Artificial Recharge at Valley City, North Dakota, 1932 to 1965
Valley City, North Dakota, has an average daily water use of 750,000 gallons, which is obtained from wells tapping pattly confined gravel deposits in the Sheyenne River valley. These deposits at Valley City have a maximum thickness of more than 50 feet and an areal extent of approximately 1 square mile. The aquifer has been artificially recharged successfully since 1932 by diversion of water from the Sheyenne River to an abandoned gravel pit. During this time the piezometric surface in the aquifer has been raised more than 22 feet.
Prior to 1958, the recharge system was operated from January until June; however, when the piezometric surface rose to within about 8 feet of the surface, the recharge operation was discontinued. Between June and January the piezometric surface declined as ground water was withdrawn. During the recharge‐discharge cycle, the average annual fluctuation of the piezometric surface was 10 feet, amounting to a change in storage of about 1,000 acre‐feet of water. Since 1958, the recharge system has been operated throughout the year. There has been a gradual improvement in the quality of the water in the aquifer since the installation of the recharge system.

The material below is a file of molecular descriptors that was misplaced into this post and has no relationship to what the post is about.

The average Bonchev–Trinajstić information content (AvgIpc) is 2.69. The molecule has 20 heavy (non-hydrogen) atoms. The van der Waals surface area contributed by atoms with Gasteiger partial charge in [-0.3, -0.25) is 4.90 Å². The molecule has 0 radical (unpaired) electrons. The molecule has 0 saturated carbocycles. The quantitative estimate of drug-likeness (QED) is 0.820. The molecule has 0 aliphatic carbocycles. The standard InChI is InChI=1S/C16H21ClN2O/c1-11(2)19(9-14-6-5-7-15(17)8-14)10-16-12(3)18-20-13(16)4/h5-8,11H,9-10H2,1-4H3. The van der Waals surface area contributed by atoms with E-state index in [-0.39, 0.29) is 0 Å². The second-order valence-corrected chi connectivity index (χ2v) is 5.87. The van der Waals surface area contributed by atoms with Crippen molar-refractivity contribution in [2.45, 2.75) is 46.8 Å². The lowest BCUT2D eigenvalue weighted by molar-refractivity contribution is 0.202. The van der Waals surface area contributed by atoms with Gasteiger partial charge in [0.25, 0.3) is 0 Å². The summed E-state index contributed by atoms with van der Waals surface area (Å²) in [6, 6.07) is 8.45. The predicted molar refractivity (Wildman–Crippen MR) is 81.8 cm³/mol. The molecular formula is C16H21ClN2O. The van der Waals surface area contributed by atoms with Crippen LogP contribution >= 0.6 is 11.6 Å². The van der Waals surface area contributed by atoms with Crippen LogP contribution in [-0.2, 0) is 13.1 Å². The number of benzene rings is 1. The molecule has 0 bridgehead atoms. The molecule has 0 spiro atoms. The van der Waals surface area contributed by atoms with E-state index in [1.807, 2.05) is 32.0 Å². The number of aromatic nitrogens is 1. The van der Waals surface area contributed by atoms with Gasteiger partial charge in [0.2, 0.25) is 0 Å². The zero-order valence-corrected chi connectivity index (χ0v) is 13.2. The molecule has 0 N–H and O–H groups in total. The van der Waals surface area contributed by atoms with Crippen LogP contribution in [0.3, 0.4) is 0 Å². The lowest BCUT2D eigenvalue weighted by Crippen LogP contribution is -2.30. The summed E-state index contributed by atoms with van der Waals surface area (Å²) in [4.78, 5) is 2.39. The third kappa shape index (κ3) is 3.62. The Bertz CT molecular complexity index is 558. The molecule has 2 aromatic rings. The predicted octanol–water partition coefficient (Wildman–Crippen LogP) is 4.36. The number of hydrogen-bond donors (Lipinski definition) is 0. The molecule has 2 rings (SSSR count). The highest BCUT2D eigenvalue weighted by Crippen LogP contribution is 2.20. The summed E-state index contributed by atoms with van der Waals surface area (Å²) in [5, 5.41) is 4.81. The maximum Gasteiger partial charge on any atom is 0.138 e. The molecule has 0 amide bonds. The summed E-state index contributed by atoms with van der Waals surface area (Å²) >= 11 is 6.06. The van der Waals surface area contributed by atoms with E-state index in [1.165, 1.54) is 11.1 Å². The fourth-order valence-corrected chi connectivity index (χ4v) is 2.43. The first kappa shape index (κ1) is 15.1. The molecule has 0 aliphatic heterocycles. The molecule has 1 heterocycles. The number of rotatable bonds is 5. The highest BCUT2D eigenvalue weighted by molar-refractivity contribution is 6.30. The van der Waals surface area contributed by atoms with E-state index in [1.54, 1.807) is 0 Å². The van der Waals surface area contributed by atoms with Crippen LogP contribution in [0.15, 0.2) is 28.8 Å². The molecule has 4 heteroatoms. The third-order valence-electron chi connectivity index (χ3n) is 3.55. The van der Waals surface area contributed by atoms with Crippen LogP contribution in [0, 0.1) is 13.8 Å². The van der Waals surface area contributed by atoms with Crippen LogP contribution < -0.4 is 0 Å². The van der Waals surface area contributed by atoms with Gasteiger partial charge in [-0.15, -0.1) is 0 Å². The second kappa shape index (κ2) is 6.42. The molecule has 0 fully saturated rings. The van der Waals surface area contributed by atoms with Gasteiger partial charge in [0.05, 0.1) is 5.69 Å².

Additional publication details
|Publication Subtype||Journal Article|
|Title||Artificial Recharge at Valley City, North Dakota, 1932 to 1965|
|Contributing office(s)||North Dakota Water Science Center, Dakota Water Science Center|
|Google Analytic Metrics||Metrics page|